Astronomers Puzzled By Mysterious Pulsing Object Releasing Large Blasts Of Energy In Space

Astronomers Puzzled By Pulsing Object Releasing Large Blasts Of Energy

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  • Astronomers discovered a mysterious pulsing object that until recently was releasing a giant burst of energy.
  • “There’s nothing known in the sky that does that,” said one of the astronomers who discovered the unusual object.
  • Read more news about space here.

Astronomers have announced the discovery of a mysterious pulsing object that emitted a large pulse of energy every 20 minutes.

The repeating radio wave signals were detected during the first three months of 2018 then suddenly stopped.

“This object was appearing and disappearing over a few hours during our observations. That was completely unexpected,” said astrophysicist Natasha Hurley-Walker from the Curtin University, International Centre for Radio Astronomy Research (ICRAR) in Australia.

“It was kind of spooky for an astronomer because there’s nothing known in the sky that does that.

“And it’s really quite close to us — about 4,000 light-years away. It’s in our galactic backyard.”

Hurley-Walker and her team, which made the discovery, believe that after further research what they discovered was a neutron star – something that forms when a massive star, bigger than our own sun, collapses in on itself.

Astronomers believe it may be coming from what’s known as a magnetar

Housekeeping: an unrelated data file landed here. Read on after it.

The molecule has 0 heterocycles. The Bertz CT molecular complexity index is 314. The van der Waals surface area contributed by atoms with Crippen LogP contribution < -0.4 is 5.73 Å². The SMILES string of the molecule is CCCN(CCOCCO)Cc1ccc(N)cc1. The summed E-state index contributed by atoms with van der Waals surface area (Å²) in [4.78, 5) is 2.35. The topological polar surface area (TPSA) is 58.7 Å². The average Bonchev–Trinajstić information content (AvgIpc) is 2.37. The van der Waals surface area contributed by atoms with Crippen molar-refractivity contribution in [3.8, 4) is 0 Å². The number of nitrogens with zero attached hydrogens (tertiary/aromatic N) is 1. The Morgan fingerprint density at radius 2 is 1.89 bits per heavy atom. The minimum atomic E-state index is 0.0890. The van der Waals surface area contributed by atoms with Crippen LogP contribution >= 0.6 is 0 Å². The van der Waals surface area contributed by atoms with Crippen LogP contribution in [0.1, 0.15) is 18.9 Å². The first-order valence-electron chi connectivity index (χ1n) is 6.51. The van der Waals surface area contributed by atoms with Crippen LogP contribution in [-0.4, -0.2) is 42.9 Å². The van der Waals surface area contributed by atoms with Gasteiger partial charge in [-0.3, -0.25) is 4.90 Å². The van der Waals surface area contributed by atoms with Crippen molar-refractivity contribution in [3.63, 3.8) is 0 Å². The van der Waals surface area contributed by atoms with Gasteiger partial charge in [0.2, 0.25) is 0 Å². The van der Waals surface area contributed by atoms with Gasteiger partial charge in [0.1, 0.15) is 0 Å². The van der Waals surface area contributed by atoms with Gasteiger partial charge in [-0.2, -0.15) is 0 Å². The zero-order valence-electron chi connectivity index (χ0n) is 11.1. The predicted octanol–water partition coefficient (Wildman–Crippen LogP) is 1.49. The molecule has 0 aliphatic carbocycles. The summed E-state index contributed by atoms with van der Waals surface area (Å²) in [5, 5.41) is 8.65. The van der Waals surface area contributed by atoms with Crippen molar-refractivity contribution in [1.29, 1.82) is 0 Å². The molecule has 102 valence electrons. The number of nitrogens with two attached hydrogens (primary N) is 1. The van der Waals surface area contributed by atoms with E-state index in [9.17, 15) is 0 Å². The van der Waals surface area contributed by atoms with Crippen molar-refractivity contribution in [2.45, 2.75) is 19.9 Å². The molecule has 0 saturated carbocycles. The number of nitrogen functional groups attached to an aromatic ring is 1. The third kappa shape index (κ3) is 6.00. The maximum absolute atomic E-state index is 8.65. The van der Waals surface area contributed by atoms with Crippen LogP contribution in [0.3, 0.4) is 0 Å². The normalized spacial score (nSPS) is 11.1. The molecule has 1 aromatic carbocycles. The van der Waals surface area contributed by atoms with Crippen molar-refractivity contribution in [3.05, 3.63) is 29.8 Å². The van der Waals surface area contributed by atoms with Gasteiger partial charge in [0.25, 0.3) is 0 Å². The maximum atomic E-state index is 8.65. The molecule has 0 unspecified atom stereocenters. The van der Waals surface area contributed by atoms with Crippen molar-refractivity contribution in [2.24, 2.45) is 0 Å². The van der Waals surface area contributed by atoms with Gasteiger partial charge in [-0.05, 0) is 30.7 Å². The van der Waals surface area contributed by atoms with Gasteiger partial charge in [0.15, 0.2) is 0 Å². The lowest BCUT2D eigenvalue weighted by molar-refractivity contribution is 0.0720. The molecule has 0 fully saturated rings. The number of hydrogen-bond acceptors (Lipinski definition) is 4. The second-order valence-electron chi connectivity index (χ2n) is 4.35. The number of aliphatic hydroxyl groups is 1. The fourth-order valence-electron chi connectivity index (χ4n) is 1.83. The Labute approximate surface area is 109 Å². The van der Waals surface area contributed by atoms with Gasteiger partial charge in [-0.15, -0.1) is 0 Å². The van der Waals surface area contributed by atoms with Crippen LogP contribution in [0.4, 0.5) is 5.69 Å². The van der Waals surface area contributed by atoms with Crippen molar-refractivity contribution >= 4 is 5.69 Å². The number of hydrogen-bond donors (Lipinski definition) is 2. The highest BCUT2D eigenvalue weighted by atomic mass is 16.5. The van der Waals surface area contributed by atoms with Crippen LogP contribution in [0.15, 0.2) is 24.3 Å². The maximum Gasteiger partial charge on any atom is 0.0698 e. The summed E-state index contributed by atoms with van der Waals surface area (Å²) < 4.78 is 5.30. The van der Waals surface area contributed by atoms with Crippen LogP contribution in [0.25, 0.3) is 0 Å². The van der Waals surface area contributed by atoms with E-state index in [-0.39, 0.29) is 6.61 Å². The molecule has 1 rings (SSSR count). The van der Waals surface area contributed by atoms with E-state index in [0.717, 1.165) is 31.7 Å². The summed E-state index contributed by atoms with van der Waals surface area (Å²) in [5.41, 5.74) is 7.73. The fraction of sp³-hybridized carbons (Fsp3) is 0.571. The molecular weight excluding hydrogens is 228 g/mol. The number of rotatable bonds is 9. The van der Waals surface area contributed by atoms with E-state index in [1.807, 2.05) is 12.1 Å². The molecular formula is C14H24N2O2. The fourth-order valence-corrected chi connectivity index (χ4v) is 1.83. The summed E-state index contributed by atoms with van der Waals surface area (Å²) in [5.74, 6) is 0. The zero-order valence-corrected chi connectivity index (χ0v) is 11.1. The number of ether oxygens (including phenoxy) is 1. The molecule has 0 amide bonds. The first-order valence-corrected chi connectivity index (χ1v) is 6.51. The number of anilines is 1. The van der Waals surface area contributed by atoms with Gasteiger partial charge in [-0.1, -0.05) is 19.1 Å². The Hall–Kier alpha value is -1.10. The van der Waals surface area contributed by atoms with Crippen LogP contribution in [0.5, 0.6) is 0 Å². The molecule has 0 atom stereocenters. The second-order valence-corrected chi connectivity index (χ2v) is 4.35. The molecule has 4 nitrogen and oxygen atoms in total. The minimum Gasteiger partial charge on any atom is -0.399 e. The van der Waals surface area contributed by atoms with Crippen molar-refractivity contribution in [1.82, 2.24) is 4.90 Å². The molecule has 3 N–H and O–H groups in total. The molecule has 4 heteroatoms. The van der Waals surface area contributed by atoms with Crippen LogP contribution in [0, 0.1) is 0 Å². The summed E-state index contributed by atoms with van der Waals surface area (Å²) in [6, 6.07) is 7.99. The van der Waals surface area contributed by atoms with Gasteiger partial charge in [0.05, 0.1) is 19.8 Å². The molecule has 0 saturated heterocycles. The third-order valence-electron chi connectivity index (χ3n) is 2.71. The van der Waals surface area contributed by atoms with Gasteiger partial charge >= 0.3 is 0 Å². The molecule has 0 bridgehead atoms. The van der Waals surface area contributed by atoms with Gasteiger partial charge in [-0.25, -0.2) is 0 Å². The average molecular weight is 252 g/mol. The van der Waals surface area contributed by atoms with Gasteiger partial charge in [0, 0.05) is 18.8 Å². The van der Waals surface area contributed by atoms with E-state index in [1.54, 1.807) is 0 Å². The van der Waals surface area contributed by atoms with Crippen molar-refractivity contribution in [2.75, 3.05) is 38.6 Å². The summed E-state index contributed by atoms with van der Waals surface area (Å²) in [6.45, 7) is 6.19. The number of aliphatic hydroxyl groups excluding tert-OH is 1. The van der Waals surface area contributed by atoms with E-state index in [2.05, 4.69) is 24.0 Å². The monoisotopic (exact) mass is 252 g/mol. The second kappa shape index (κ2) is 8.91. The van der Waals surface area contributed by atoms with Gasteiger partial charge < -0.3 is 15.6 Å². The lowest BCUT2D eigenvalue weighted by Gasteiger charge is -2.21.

According to their report, published in the science journal Nature, it could be an ultra-long-period magnetar.

A magnetar is a neutron star with an extremely strong magnetic field that stores an immense amount of energy.

“It’s a type of slowly spinning neutron star that has been predicted to exist, theoretically,” said Hurley-Walker. “But nobody expected to directly detect one like this because we didn’t expect them to be so bright. Somehow it’s converting magnetic energy to radio waves much more effectively than anything we’ve seen before.”

Professor Andrew Norton, an astrophysicist at Open University, told the Guardian that a neutron star would normally lose energy and slow down, and “as they slow down you’d expect them to fade away. Once they drop below a theoretical calculation known as the death line, you shouldn’t be able to see them.”

Why are astronomers baffled?

What is baffling to the scientists is that this particular object was still emitting enough energy to be detectable when it was discovered in 2018.

“Somehow it’s converting magnetic energy to radio waves much more effectively than anything we’ve seen before,” said Hurley-Walker.

They also have yet to understand why the signal suddenly vanished, and are monitoring it to see if it turns back on.

“If it does, there are telescopes across the Southern Hemisphere and even in orbit that can point straight to it,” Hurley-Walker added.

“More detections will tell astronomers whether this was a rare one-off event or a vast new population we’d never noticed before.”

A vast new population?! Now you have our attention.

Read more about magnetars and other recent discoveries like this here.